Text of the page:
The 8-inch touchscreen runs Chevy's Intellilink infotainment system.

Bluetooth device pairing is a snap, and there are USB and AUX options for plugging in gadgets. Like all GM vehicles, the Colorado has 4G LTE WiFi connectivity.

Apple CarPlay and Android Auto are available.



And the winner (for now) is the Chevy Colorado!

To be completely honest, I had the Ranger as my winner when I started this comparison. I drove the Ford more recently than the Colorado and was extremely impressed. I also tend to think that Ford knows trucks and knows them well, so I give the Blue Oval the benefit of the doubt.

However, with three Colorado trims in my backstory — and yet another coming soon, the ZR2 Bison — I've simply spent too much quality seat time in the Chevy. The ZR2, in fact, is one of the best pickups I've ever tested, period.

That said, this contest was TIGHT. In the end, I think I favored the ZR2/Z71 V6 engine and the Chevy infotainment system over the Ranger's four-banger and Sync 3. But not by much.

In truth, the consumer is officially spoiled for choice in the once forlorn midsize-pickup market, with excellent offerings from not just Ford and Chevy but stalwart Toyota with the robust Tacoma, niche-y Honda and the Ridgeline, Chevy's sibling GMC and the Canyon, and even Nissan and the aging Frontier.

When it comes down to Colorado versus Ranger, you can't lose. And I'm assuming Ford will offer a more performance-oriented Ranger Raptor to US buyers, as it does in other global markets, so the Ranger will better match up with the Colorado line, which has been on sale in the US longer.

If you're an off-roader, the ZR2 is worth a close look. But what about the Z71 package? It does add thousands to the price tag, and when all is said and done, the $42,000 Z71 I sampled isn't much cheaper than the top-of-the-line, $43,500 ZR2. If you have plans for your Colorado that might be more on the brash side, and if you don't mind the menacing appearance, the Z71 trim is at least worth a gander.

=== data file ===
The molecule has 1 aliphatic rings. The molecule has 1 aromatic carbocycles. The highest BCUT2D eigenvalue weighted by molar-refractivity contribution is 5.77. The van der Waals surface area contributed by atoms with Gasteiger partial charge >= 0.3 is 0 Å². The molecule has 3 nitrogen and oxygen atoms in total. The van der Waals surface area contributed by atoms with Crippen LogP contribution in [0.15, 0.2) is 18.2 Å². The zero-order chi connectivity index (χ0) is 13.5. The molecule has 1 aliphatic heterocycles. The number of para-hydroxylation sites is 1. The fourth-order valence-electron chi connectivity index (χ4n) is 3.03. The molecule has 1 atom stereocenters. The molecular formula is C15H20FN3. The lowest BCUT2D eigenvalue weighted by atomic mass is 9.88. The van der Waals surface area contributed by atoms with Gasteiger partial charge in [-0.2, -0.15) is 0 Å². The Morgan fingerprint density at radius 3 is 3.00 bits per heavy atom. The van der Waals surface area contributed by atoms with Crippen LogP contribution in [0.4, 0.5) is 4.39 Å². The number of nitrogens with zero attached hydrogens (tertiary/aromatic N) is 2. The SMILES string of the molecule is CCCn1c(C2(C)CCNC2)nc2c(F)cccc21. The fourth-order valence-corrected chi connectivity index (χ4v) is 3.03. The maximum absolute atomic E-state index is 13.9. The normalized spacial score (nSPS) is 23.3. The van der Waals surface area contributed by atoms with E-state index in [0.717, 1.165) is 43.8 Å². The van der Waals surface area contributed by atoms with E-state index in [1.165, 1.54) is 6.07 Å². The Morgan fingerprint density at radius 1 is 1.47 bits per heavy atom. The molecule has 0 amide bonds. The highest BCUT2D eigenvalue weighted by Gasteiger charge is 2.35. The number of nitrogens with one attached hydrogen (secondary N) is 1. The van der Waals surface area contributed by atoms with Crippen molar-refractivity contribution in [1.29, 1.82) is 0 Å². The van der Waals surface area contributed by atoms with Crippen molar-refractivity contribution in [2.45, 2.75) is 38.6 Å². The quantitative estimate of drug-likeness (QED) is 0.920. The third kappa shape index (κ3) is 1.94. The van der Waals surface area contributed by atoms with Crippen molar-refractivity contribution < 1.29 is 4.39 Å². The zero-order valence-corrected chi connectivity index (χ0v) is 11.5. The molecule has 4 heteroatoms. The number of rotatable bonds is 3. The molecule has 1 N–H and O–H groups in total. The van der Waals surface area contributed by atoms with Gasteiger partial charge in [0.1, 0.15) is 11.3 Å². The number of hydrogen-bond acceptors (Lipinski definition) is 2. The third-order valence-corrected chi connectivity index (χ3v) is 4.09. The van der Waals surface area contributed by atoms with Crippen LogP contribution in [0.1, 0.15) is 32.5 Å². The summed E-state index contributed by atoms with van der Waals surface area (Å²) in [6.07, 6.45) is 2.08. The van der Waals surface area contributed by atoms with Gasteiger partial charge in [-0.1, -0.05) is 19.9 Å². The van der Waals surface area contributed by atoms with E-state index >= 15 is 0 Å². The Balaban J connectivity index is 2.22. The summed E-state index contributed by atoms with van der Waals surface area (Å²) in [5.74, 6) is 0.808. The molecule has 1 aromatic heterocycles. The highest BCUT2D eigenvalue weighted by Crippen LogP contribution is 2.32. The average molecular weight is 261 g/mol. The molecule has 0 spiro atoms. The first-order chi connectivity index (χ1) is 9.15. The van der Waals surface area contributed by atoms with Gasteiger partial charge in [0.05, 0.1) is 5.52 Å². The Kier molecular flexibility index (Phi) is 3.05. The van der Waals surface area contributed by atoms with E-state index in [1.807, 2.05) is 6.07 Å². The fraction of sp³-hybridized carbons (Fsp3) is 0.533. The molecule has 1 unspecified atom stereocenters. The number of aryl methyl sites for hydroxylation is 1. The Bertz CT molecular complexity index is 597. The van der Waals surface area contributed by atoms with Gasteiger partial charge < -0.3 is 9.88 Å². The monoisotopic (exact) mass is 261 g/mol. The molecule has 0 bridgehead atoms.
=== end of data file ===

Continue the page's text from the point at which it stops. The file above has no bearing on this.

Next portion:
The Lariat SuperCrew Ranger I tested was a few thousand bucks more expensive than even the ZR2, but I'd say it was ever so slightly better appointed and thus worth the extra cost. The Ranger has also been on sale outside the US for a while, so it's not as if this is an unproven truck.

There has to be a winner in these comparisons (well, most of the time — I could have declared it a tie). For me, and for now, that's the Colorado. But the Ranger is already close to being neck and neck, so in addition to a good old-fashioned pickup-truck war between Detroit rivals Ford and Chevy in the full-size segment, we now have a compelling undercard bout with midsize pickups.

I think that's great — and if you're a buyer, so should you.



This startup wants to turn the cloud software business on its head with a new site that encourages customers to share how much they're paying

Wed, 08/28/2019 - 2:58pm  |  Clusterstock

  • This week, the startup company, Capiche (pronounced kuh-peesh), launched in the hopes of bringing more transparency to the enterprise software industry and changing how businesses get their information about SaaS pricing. 
  • "The more information we can share [about pricing], I think it will help nudge the industry towards fairer and more transparent policies," Austin Smith, Capiche founder and CEO, told Business Insider in a recent interview. 
  • Smith likens his vision for Capiche to what the job review site, Glassdoor, created for job seekers —shedding light on company culture and average wages. 
  • Smith said that so far, in-depth, stories have proven to be more useful than trying to aggregate pricing data into charts and graphs since normalizing the data for SaaS products can be extremely difficult.
  • Within eight hours of its website going live on Tuesday, Smith said, already 300 people had submitted pricing stories. 
  • Capiche raised a $450,000 angel round, which closed this June, with participation from the likes of Inside.com CEO and serial angel investor Jason Calacanis and HubSpot cofounder and CTO Dharmesh Shah. 
  • "I think there's clearly a flywheel that can happen here," Smith said. "People like to share this stuff." 
  • Visit Business Insider's homepage for more stories.

Pricing for enterprise software is notoriously opaque.

Instead of listing their prices online, most software-as-a-service (or, SaaS) companies will simply say, "Call us." And unfortunately, that approach — which on the outset, may seem more personal — has created some major problems. 

This week, the startup company, Capiche (pronounced kah-peesh), launched in the hopes of bringing more transparency to the enterprise software industry and changing how businesses get their information about SaaS pricing. 

"The pricing for most SaaS products that's done over sales calls comes down to, 'How much can we get out of this customer?' It's not just, 'Here's what we charge,'" Austin Smith, Capiche founder and CEO, told Business Insider in a recent interview. "The more information we can share [about pricing], I think it will help nudge the industry towards fairer and more transparent policies." 

To start, Capiche will focus on collecting reviews, or what Smith calls "pricing stories," from its users about their sales experiences with particular SaaS companies, especially regarding information about costs. Smith likens his vision for Capiche to what the job review site, Glassdoor, created for job seekers.